Climate change is driving micro-algae blooms into High Arctic and may affect food chains, says study

A July 30, 2018 image of the Barents Sea taken by the American National Oceanic and Atmospheric Administration (NOAA) satellite NOAA-20. The large phytoplankton bloom pictured is described by the American National Oceanic and Atmospheric Administration as “made up of millions of tiny plant organisms that thrive in the nutrient-rich waters of the Arctic.” Although phytoplankton blooms are common in the Barents Sea in late July and August, new research shows they are appearing in many Arctic regions either earlier, or in places they’ve never been before. (NOAA)
Micro-algae blooms at the base of marine food chains are heading north at a rate of one degree of latitude per decade as the climate warms, according to a new study released on Monday.

The study, Northward Expansion and Intensification of Phytoplankton Growth During the Early Ice‐Free Season in Arctic, appeared in the journal Geophysical Research Letters.

The study was based on satellite images of ocean colour taken between 2003 and 2013.

“The effects on the food web could be drastic,” said Sophie Renaut, lead author of a new study on phytoplankton blooms in the Arctic. (Courtesy Takuvik Joint International Laboratory)

The images show the micro-algae blooms, phytoplankton spring blooms, were present in the Arctic Ocean, either earlier than usual or in places they were previously non-existent.

“The phytoplankton spring bloom, which can contribute to more than half of the annual primary production in open waters in some regions of the Arctic Ocean and which is tightly linked to the ice cover, is undergoing drastic changes,” the authors said in their summary.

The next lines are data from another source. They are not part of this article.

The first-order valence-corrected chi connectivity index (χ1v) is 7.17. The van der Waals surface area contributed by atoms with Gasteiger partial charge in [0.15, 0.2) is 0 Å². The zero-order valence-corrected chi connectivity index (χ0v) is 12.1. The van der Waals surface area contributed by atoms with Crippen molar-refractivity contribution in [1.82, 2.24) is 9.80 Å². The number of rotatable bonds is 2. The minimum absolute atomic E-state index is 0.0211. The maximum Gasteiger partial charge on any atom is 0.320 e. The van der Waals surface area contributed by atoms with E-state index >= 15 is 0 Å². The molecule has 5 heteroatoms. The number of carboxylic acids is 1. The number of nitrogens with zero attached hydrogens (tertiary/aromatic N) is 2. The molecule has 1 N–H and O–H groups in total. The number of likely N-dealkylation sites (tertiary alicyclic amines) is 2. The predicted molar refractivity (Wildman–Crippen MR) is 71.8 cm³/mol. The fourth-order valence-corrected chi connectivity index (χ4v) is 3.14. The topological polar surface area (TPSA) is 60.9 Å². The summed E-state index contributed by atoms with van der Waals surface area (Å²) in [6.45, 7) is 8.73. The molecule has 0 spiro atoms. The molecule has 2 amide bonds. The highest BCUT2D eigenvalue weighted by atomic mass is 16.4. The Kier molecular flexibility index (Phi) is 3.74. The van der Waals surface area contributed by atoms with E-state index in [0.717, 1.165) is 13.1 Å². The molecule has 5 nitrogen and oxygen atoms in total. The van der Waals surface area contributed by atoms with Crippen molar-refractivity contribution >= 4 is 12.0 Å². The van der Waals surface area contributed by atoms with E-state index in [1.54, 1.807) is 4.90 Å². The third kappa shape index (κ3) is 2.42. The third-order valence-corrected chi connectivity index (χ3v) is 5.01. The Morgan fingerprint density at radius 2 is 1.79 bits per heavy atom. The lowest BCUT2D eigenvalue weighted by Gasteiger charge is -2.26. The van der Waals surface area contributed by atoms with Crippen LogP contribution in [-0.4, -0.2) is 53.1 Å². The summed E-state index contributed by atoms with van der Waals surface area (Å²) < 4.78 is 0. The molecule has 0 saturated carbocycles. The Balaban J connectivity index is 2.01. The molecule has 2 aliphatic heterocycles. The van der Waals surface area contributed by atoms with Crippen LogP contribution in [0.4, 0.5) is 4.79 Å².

‘Drastic consequences for ecosystem’

“We don’t know yet how the presence of the blooms are going to evolve,” Sophie Renaut, a Ph.D. student at Laval University in Quebec City, Canada, and lead author of the study, told Eye on the Arctic in a phone interview on Monday.

“But (the blooms) are appearing earlier than usual or in places where they haven’t been before. And we don’t know yet how their presence will match, or mis-match, with micro-organisms that are also there at these times, or who have not encountered the blooms before. But the effects on the food web could be drastic.”

Phytoplankton are micro-algae found in water that convert sunlight into chemical energy.

Typically, they bloom in the Arctic  in spring, but have not produced at higher latitudes covered by sea ice. But now this is changing, as sea ice declines, breaks ups up earlier, or doesn’t form at all, say the researchers.

Norwegian, Russian Arctic areas most affected

The two areas the study found most affected were the Barents Sea north of Norway and Russia’s western Arctic; and the Kara Sea, located just east of the Barents Sea and north of Siberia.

Renaut says more research is now needed to better understand how the phytoplankton blooms have evolved since 2013.